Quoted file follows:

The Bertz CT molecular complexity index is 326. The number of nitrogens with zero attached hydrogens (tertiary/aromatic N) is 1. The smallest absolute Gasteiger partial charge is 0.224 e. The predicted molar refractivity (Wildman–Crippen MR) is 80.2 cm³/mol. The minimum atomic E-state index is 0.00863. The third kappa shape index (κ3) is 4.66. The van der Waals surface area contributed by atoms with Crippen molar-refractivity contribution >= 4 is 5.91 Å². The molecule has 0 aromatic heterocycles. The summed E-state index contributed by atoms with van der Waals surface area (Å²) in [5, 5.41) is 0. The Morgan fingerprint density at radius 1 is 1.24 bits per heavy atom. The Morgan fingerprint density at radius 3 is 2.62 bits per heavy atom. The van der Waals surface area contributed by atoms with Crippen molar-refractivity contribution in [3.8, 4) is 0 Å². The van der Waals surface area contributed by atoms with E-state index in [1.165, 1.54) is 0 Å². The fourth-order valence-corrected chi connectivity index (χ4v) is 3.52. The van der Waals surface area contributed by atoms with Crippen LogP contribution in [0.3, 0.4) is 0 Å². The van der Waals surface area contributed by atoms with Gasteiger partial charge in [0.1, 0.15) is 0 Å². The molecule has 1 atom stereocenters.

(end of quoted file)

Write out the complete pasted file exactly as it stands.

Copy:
The Bertz CT molecular complexity index is 326. The number of nitrogens with zero attached hydrogens (tertiary/aromatic N) is 1. The smallest absolute Gasteiger partial charge is 0.224 e. The predicted molar refractivity (Wildman–Crippen MR) is 80.2 cm³/mol. The minimum atomic E-state index is 0.00863. The third kappa shape index (κ3) is 4.66. The van der Waals surface area contributed by atoms with Crippen molar-refractivity contribution >= 4 is 5.91 Å². The molecule has 0 aromatic heterocycles. The summed E-state index contributed by atoms with van der Waals surface area (Å²) in [5, 5.41) is 0. The Morgan fingerprint density at radius 1 is 1.24 bits per heavy atom. The Morgan fingerprint density at radius 3 is 2.62 bits per heavy atom. The van der Waals surface area contributed by atoms with Crippen molar-refractivity contribution in [3.8, 4) is 0 Å². The van der Waals surface area contributed by atoms with E-state index in [1.165, 1.54) is 0 Å². The fourth-order valence-corrected chi connectivity index (χ4v) is 3.52. The van der Waals surface area contributed by atoms with Crippen LogP contribution in [0.3, 0.4) is 0 Å². The van der Waals surface area contributed by atoms with Gasteiger partial charge in [0.1, 0.15) is 0 Å². The molecule has 1 atom stereocenters.